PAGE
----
Singing for the champ: Salisbury’s Linda Dillard met and sang for Ali in 1977

Published 12:00 am Wednesday, June 8, 2016

By Mark Wineka

mark.wineka@salisburypost.com

SALISBURY — Not many people can say they sang for Muhammad Ali, but count Salisbury’s Linda Cureton Dillard among those who did.

It happened Dec. 6, 1977, when traditionally black Durham College, a junior college known for its business programs, was dedicating a new gymnasium and naming it the Muhammad Ali Health and Physical Education Building.

Ali, the reigning heavyweight champion, was on hand for the dedication, where Dillard sang the song “The Greatest Love of All” to him. Ali died this past Friday night at age 74.

Dillard, a Salisbury native and a member of the graduating class at Price High School, was in Durham at the time pitching a television pilot. She was 27 and had attended N.C. Central University before graduating from Catawba College.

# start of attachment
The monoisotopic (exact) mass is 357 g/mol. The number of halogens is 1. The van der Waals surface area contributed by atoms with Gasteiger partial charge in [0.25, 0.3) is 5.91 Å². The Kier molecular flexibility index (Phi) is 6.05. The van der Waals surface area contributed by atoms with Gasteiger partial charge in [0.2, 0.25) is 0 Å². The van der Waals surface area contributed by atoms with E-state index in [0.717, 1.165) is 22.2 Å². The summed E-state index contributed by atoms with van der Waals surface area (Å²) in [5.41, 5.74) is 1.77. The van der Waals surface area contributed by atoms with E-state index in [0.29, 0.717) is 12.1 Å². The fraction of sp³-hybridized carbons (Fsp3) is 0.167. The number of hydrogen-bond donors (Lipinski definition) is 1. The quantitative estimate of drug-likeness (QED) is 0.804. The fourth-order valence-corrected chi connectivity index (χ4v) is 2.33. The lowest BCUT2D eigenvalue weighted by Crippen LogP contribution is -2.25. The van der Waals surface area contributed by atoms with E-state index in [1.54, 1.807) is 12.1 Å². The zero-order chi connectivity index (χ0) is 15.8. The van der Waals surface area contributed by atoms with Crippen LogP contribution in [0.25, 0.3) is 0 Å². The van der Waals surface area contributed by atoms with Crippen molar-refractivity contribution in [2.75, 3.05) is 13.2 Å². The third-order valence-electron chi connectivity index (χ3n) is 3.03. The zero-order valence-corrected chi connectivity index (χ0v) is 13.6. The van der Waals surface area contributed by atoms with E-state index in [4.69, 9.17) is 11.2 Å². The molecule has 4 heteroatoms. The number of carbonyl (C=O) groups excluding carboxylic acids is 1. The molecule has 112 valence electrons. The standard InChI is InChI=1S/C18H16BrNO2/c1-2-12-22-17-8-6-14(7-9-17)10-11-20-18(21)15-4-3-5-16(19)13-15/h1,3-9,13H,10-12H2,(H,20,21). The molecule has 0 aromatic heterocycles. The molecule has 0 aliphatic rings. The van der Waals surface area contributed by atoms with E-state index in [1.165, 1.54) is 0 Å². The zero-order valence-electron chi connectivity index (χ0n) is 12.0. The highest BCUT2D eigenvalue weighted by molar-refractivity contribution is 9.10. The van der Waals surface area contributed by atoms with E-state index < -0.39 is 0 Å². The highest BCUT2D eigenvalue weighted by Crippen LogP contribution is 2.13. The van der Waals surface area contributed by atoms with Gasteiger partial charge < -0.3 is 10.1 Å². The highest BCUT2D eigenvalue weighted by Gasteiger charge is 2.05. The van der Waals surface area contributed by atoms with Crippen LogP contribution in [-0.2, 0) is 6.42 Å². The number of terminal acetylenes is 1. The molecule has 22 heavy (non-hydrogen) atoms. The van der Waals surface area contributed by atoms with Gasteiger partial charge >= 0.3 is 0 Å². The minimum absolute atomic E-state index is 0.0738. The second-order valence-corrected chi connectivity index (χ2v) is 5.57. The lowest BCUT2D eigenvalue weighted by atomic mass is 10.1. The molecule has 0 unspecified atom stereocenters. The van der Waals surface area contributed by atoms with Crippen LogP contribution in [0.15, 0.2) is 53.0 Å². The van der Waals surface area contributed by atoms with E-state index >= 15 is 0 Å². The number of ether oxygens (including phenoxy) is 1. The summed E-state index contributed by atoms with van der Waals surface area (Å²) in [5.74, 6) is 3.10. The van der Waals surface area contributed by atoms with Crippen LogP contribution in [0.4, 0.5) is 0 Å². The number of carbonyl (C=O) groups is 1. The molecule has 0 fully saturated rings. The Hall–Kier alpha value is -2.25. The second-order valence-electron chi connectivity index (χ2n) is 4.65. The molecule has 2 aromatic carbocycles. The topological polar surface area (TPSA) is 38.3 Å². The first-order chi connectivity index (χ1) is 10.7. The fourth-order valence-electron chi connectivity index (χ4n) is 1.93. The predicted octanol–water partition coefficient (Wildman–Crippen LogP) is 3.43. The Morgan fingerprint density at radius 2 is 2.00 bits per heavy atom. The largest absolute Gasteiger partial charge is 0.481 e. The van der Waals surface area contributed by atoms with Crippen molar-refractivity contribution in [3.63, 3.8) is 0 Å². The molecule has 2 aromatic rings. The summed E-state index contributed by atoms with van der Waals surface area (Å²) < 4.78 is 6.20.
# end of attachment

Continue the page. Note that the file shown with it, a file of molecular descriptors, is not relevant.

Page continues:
Dillard had a reputation as a good singer. Back at Price High School, when Dillard was in the seventh grade, school officials changed her lunch hour so she could sing with the senior chorus.

“I was kind of known in Durham,” Dillard said, “and they asked, would I sing for Muhammad Ali?”

Dillard remembers Ali being there with his then wife, Veronica, and several of his children. Nannies also were part of the Ali entourage to keep care of the children, and Dillard said all of the nannies wore mink coats.

After she sang for Ali, Dillard received a bear hug from the champion, and she was able to speak with him, impressed by how intently he listened.

“I was surprised to see how big he was,” Dillard recalled Monday. “He looked like a giant to me.”

She said Ali had “beautiful skin and a charisma about him that was undeniable.” She also described him as “easy on the eyes.”

“But what I really enjoyed was singing for him,” added Dillard, 65, who lives in Salisbury today.

Because of Ali and her getting to meet him, Dillard said she became interested in boxing. She also gave Ali a copy of her television pilot, though the boxer’s handlers weren’t exactly thrilled with that, she recalled.

Still, Dillard came away from the experience thinking Ali was a caring and giving individual who was a good listener.

“I was so impressed with him and so in awe of him,” Dillard said. “He was a great man, and he stood for a lot.”

Contact Mark Wineka at 704-797-4263.

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